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Tossing Pebbles in the Stream

This blog is my place to sit and toss pebbles into the stream. The stream of Life relentlessly passing before us. We can affect it little. For the most part I just watch it passing and follow the flow. Occasionally, I need to comment on its passing, tossing a pebble at it to enjoy the ripple affect upon Life's surface.

Friday, June 06, 2008

D-Day, Normandy, June 6, 1944

Today is the Anniversary of D-Day, the great battle for a beach head on the Normandy coast of France. There are not enough superlatives to describe this battle assault. For its size, planning and execution is was truly a unique military operation, worthy of remembering and studying as a monumental struggle of the Allies to turn the tide against Nazi Germany in recapturing Europe. It was the third piece of the puzzle in the struggle to defeat the Germans and push them back into Germany and defeat. The other two were the Russian defeat of the German army at Stalingrad and their drive to the West and the invasion and capture of Italy by the Western Allies.

This year I reread about two element of the Normandy Invasion. Juno Beach, the site of the Canadians effort and Omaha Beach one of the American points assault. The Canadians distinquished themselves by getting ashore and penetrating the furthest inland that day. The Americans suffered dreadful loses (now thought to be as many as 5,000) as things had gone wrong . Finally they assaulted the cliffs to secure their beachhead. Accounts of these two battle are well worth reading.

The Normany Assault can be thought of as the beginning of the end of the second world war but in the coming year hundreds of thousands would yet die before it was over.

As a footnote to history, I have long been interested in the story of Kurt Meyer. He was a highly decorated SS officer who was held responsible for the murder of Canadian prisoners of war at Abbaye Ardennes. He was accused, tried and convicted by the Canadian military . He was given life imprisonment but ended only spending 9 years in jail.

On this day, I remember my Uncle Ross who was a fighter pilot in the RCAF in this great battle.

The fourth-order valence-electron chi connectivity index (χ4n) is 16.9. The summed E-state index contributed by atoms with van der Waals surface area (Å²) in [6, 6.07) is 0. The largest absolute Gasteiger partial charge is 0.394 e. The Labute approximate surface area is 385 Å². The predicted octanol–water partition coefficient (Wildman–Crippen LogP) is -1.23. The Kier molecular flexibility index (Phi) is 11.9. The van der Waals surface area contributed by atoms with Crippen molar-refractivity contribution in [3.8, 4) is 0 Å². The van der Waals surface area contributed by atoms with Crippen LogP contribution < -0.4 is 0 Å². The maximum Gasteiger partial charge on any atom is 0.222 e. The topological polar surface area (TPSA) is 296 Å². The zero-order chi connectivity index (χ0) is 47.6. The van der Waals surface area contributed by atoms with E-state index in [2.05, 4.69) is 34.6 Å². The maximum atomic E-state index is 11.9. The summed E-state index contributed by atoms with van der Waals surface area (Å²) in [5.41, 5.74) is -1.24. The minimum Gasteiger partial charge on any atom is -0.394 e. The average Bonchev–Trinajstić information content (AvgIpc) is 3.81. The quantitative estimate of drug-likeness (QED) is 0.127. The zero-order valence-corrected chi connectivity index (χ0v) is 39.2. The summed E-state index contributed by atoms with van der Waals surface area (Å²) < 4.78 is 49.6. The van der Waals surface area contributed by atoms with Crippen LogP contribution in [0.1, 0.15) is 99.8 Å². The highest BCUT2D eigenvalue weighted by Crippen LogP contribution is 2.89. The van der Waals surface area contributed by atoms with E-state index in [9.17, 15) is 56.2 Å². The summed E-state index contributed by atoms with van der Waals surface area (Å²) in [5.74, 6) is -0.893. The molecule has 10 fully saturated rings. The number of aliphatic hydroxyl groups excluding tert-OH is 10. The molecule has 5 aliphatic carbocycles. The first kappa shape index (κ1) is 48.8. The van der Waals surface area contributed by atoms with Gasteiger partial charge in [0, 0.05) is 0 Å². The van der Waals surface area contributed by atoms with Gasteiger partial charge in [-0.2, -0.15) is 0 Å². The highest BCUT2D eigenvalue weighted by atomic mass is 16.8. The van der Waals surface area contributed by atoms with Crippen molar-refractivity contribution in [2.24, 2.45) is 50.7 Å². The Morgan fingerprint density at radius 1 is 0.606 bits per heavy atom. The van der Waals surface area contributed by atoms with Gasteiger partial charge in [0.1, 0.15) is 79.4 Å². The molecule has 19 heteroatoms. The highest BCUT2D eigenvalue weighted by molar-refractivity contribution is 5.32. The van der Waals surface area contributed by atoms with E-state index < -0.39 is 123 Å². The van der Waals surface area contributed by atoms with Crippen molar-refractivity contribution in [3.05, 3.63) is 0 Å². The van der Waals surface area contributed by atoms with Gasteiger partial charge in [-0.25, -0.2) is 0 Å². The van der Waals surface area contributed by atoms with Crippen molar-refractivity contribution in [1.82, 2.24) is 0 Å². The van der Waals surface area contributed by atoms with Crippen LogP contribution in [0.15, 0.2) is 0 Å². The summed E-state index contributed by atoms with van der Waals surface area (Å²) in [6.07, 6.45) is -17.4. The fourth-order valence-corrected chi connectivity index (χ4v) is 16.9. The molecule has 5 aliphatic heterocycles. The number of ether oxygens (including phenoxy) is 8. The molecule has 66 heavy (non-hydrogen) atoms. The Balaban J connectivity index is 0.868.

Later he served in Holland. I wish I had asked him more about his wartime experience. I do remember him tellingme , if he had to do it over gain he would be a conscientious objector, which surprised.

Take time today to remember the Normany Campaign.


At 11:10 p.m., Blogger KGMom said...

As each year passes, there are fewer public comments about D-Day, and less acknowledgement of its incredible significance.
I hope we never forget it--what unbelievable sacrifices all the men made who stormed those beaches. Several years ago, we visited northern France and saw the beaches--it was so moving. I just marvelled at their courage, their bravery, their accomplishments--and, yes, their deaths.

At 7:00 a.m., Blogger Old Wom Tigley said...

Sorry I am late getting here and reading this post.. I agree about the importance of this day and do try and think what times must have been like back then. I liked the film 'The Longest Day' a great story of what happened then... but there must have been so much fear and heartache on the day...

Great post... sorry I was late reading it..


At 9:29 a.m., Blogger Navigator said...

Your comments about your uncle, Ross (my father), surprised me. I had many conversations with him about his wartime experiences and his life in general. He told me about some of the things he would have done differently if he had to live all over again, but being a conscientious objector was not one of them.

In fact, my father had what would be called, "a good war". By that I mean, although he was wounded and nearly killed on at least 3 occasions, he did not come back emotionally scarred (no PTSS). He valued the friendships and comaraderie with his fellow squadron combatants and maintained his friendship with them for decades after the war. It was also one of the reasons he stayed in the military for 10 years after the end of hostilities. He would have been very proud had I chosen to follow in his footsteps and joined the Air Force.

He was no shrinking violet about the necessity of maintaining military vigilance and fighting when appropriate, and I can recall several times when I heard him utter those sentiments. The man you describe doesn't sound like the one I knew. My mother also does not recall him ever suggesting conscientious objection as his revisionist view.

Are you sure this wasn't just a dedicated pacifist's wet dream?


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